Texas horticulture

From March to May, one of the prettiest flowers in Texas – a state rich with plants, flowers and trees – is the Lady Bird Johnson Royal Bluebonnet. The robust plant with cobalt blue flowers is one of the Texas Superstars, a designation given to plants that do well in Texas weather and soil with minimal work.

Strong, healthy plants contribute to Texas’ economy. In 2011, total horticulture and green industry sales, which includes growing, landscaping and retailing, exceeded $15.6 billion, up 8.7 percent from the prior year, according to a report by the Texas A&M AgriLife Extension Service.

Factor in all aspects of the green industry, including manufacturing and equipment sales, and the economic impact increases to nearly $18 billion.

“The sales figures are strong, but the overall economic impact of the industry is even more impressive,” says Amy Graham, president of the Texas Nursery and Landscape Association. “You can’t buy sod or turf without also buying fertilizer and mowers.”

Landscape And Floral

Two key segments of Texas’ green industry are landscaping and floral.

“Production has increased over the last few years,” Graham says. “We represent more than 200,000 jobs in the state of Texas, and that’s a pretty exciting number.”

Graham expects retail sales to continue to rise as city residents become more interested in growing plants.

“Our industry has a cooling effect on urban heat centers,” she says. “Just as people are migrating to urban centers, so is horticulture. We’re seeing increases in rooftop gardens, container gardens and urban community gardens. In addition, interest in edible plants is expanding as more people are trying to grow their own food, and that’s great for our industry, people’s health and the environment.”

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Texas horticulture

Industry Challenges

Even so, Graham says labor remains a challenge for the industry.

“It’s not just the immigration issue, it’s also the need to encourage young people to pursue higher education in the industry. We want people to understand that they can make a good living in the green industry,” she says.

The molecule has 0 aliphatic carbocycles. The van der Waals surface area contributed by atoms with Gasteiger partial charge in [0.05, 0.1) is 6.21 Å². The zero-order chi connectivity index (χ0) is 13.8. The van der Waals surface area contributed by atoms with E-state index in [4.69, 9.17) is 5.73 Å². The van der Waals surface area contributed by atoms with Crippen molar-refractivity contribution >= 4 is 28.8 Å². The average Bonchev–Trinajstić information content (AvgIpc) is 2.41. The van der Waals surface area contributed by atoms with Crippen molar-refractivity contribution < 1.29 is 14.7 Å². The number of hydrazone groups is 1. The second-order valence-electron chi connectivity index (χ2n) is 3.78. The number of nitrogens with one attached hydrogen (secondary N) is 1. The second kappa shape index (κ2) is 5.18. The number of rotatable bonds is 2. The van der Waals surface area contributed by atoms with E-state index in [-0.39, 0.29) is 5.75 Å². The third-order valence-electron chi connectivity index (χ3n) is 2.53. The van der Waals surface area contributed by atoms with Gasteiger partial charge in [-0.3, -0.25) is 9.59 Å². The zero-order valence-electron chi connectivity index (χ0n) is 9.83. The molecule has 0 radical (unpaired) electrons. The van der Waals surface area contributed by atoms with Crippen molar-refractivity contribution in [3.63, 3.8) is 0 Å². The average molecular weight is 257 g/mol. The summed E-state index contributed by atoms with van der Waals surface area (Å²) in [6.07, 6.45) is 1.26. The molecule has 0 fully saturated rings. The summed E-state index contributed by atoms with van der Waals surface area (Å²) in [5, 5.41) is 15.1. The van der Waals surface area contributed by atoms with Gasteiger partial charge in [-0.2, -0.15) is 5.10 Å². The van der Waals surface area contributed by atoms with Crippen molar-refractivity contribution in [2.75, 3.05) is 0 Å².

Dianna Nordman, executive director of the Texas State Florists’ Association (TSFA), notes the concerns surrounding available workers for the industry.

“The industry as a whole is very healthy,” Nordman says. “What we lack are qualified employees and future owners. Our association is working to educate teachers and students about opportunities in the floral industry.”

TSFA has taken an important step to address the lack of workers by partnering with the state to develop the Texas High School Floral Certification program. More than 800 high school students across the state have achieved level one design certification, which qualifies them to create the basic designs used in a florist shop on a daily basis.

Texas horticulture

The organization also is working to protect and strengthen sales for local florists all across the state, including addressing a relatively recent trend.

“Obituaries are including the phrase ‘in lieu of flowers’ along with encouragement to make a donation to honor the loved one,” she says. “Our association is very supportive of people making donations, but what’s happening is that people are going to funerals and memorial services and not seeing the display of flowers that represent thoughtfulness and love. We’re working with funeral directors on that message.”

Graham believes plants and flowers should be part of every environment and occasion.

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“We don’t consider plants a luxury purchase,” she says. “Studies have shown that plants increase the quality of peoples’ lives. People who garden are happier. They have scabby knees, but happy hearts.”

One of Texas’ most renowned citizens and flower gardeners would agree. Lady Bird Johnson herself once said, “Where flowers bloom, there is hope.”

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